Whilst Boris Johnson’s government has vowed to ‘fix’ the NHS Pension tax issues, any changes are not likely to be implemented until the 2020/21 tax year.

In fact the recent government consultation on NHS Pension tax issues confirms this.

If you are a member of the NHS pension and believe you are someone that is most impacted by the Tapered Annual Allowance resulting in a potential large tax bill then you may have options. 

NHS Pension tax issues – NHS Employers guidance

NHS Employers has recently published tax guidance for employers so that they can implement their own localised policy.

The guidance pulls together the options currently available for NHS Trusts that can be used this tax year before any changes come into force.

A summary of the options is as follows:

  1. Being rewarded through non pensionable pay instead of pensionable pay.
    • Bonuses, overtime, payments to cover expenses are an example.
    • More non pensionable pay will reduce future pension benefits.
    • Non pensionable pay will still count towards earnings for Tapered Annual Allowance purposes but may lower your deemed pension contribution.
  2. Local Clinical Excellence Awards (LCEAs)
    • Existing LCEAs are pensionable but any newly qualifying LCEAs issued since 1st April 2018 are non pensionable.
    • LCEAs still count towards overall earnings but deemed pension contribution should be reduced.
  3. Time off in lieu
    • You can be offered extra time off rather than pay. You then take this time off during ‘quieter’ periods!
    • Time off in lieu can be built up and saved.
    • This will not increase your earnings or deemed pension contribution.
  4. Multiple contracts
    • You can opt out of the NHS pension scheme for one of your contracts and stay in via the other.
    • Full time contracts can be split.
    • All pay still counts towards overall earnings but deemed pension contribution and future pension benefits will be reduced.
  5. Working via a third party
    • Through a Limited Liability Partnership or ‘Chambers Arrangement’.
    • Non pensionable income and therefore lower deemed pension contribution.
    • Income still counts towards overall earnings.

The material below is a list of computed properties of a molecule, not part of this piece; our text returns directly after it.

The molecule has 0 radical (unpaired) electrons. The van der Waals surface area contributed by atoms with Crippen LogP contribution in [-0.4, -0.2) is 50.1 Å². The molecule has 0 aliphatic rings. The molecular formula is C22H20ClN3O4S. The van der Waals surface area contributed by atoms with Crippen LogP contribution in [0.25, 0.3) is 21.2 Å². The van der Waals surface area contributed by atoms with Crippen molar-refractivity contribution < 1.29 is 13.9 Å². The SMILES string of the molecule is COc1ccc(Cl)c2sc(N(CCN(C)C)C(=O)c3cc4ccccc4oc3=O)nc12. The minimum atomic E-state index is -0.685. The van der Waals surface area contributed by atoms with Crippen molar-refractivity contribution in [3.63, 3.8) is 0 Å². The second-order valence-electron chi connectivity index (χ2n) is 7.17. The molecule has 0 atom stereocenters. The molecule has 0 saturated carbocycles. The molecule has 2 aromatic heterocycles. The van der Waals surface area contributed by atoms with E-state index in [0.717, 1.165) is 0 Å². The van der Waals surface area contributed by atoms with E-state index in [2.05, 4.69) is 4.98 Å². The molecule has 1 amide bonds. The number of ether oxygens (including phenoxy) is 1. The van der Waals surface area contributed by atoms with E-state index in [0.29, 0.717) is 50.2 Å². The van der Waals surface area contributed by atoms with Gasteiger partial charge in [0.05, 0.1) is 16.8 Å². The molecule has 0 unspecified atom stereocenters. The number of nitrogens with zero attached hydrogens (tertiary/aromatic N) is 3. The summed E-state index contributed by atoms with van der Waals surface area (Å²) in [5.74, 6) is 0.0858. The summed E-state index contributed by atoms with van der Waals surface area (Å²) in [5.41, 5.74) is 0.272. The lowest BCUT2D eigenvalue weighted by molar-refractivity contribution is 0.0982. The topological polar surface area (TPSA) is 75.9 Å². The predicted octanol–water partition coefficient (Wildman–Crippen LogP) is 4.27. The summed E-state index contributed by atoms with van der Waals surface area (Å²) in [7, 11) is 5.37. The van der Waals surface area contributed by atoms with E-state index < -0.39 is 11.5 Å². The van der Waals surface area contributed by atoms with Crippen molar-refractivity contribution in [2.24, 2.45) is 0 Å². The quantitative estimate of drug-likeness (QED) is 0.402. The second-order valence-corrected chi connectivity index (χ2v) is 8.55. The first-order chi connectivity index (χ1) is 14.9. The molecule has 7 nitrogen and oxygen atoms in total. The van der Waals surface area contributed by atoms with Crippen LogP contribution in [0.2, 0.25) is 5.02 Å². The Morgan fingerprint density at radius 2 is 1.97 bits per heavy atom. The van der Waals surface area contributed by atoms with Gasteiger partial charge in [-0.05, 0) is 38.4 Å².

• Set up costs.
    • Potential tax avoidance risks and not recommended by NHS Employers.
  6. Opting out of the NHS Pension for part of the year
    • Lower deemed pension contribution but future pension benefits reduced.
    • No death in service cover during opt out period.
  7. Receiving employer contributions as additional salary
    • Opting out of the scheme as above.
    • Additional earnings for Tapered Annual Allowance purposes but lower deemed pension contribution.
    • Reduction in future pension benefits.

For more details on the options about I urge you to read the NHS Employer guidance.

NHS Pension tax issues – Advice essential

What is clear from the guidance is that any options used by your local employer will be incredibly complex to administer and in order to qualify you are going to need to prove that you have NHS Pension tax issues.

The guidance states that independent financial advice is highly recommended so you do not make any rash decisions that could mean you lose out in the long run.

If you would like to run through the options before you speak to your employer then we would be delighted to offer our services to help you out. We are offering a free 15 minute call. Where you can speak to a Chartered Financial Planner who will run through the above options and decide which might be best for you.

Risk warning:

Stock market linked investments and any income from them, can fall as well as rise and is not guaranteed. Any figures quoted are for illustrative purposes and should not be taken as a forecast or guarantee. Past performance should not be seen as an indication of future returns and clients may get back less than they have invested.